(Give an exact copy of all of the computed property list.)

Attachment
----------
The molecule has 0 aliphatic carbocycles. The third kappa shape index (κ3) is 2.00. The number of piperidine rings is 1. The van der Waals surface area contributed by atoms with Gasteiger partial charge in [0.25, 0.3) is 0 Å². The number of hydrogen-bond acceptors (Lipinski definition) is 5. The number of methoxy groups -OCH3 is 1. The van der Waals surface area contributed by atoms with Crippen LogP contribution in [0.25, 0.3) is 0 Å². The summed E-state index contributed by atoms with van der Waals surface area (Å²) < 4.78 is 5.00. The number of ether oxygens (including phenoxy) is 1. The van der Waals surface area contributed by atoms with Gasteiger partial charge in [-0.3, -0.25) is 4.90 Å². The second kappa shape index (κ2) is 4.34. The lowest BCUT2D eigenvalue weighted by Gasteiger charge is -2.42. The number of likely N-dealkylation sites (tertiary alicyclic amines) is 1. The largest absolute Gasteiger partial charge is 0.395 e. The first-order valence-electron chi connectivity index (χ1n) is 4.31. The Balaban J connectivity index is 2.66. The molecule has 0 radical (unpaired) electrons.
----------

The molecule has 0 aliphatic carbocycles. The third kappa shape index (κ3) is 2.00. The number of piperidine rings is 1. The van der Waals surface area contributed by atoms with Gasteiger partial charge in [0.25, 0.3) is 0 Å². The number of hydrogen-bond acceptors (Lipinski definition) is 5. The number of methoxy groups -OCH3 is 1. The van der Waals surface area contributed by atoms with Crippen LogP contribution in [0.25, 0.3) is 0 Å². The summed E-state index contributed by atoms with van der Waals surface area (Å²) < 4.78 is 5.00. The number of ether oxygens (including phenoxy) is 1. The van der Waals surface area contributed by atoms with Gasteiger partial charge in [-0.3, -0.25) is 4.90 Å². The second kappa shape index (κ2) is 4.34. The lowest BCUT2D eigenvalue weighted by Gasteiger charge is -2.42. The number of likely N-dealkylation sites (tertiary alicyclic amines) is 1. The largest absolute Gasteiger partial charge is 0.395 e. The first-order valence-electron chi connectivity index (χ1n) is 4.31. The Balaban J connectivity index is 2.66. The molecule has 0 radical (unpaired) electrons.